Just before ten, the Library Staff heard, through the windows, the high-pitched sound of children laughing, squealing, shouting and gossiping as they neared the Library doors. Fran had unlocked the doors of the Community Room ready. Marjorie Hillingdon, the teacher in charge, got the pupils lined up so that they didn’t block the double doors, then let them pass through in line, counting them as they entered. A young Teaching Assistant led the youngsters into the Community Room. Marjorie watched the children file in then walked across to Sandra.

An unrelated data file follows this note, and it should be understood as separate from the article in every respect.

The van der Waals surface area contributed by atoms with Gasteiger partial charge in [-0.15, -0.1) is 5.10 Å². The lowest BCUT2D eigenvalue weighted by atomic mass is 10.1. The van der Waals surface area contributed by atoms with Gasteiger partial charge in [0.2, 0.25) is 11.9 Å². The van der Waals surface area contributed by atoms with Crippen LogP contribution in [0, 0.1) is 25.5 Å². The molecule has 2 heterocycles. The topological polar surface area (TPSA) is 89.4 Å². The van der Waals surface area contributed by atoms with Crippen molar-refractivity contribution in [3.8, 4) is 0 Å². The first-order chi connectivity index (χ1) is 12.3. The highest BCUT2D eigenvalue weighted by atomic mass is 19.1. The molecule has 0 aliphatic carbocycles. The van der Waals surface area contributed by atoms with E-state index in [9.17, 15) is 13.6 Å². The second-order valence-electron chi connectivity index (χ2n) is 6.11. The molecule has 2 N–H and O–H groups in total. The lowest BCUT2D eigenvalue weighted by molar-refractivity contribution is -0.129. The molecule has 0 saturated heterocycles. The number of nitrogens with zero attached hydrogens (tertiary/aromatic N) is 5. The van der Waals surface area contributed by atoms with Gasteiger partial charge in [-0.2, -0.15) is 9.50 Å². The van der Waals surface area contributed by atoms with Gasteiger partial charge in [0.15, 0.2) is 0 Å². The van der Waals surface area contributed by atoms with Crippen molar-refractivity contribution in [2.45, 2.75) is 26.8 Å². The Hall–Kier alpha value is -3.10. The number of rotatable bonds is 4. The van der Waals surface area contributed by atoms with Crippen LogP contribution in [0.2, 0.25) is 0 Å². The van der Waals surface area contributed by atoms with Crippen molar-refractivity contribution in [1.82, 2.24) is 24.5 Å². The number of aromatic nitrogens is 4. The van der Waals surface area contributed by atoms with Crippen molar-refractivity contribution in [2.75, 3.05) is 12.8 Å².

“Congratulations,” she said, “I believe that you have a new boyfriend.” “Yes,” Sandra said carefully, waiting for the trap to close, “I believe that you know him.” “You’d better believe it, Sandra,” Marjorie said, “he’s easily distracted though.” “You’d know more about that than I would,” came the calm reply. “Be careful of picking up someone else’s leavings,” Marjorie warned cattily. “Marjorie,” Sandra said, “in the words of a recent popular song, ‘I’m his future , you’re his past.’ Get over it. You’ve got a partner, leave my man alone.” “So, he’s your man is he?” Marjorie batted back, “I understood from him that this arrangement was somewhat provisional.” “True,” was Sandra’s answer, “but we both know where it’s headed, It’s just a case of when and how.” “Good luck with that,” Marjorie said, turning to walk to join the children. As she walked away, Sandra said, under her breath, “Bitch!” Fran had watched the exchange from across the room, terrified of a catfight breaking out, but Sandra remained composed and carried on with her work. But as Marjorie was walking towards the room, she was also muttering under her breath, “You haven’t heard the last of this, bitch!”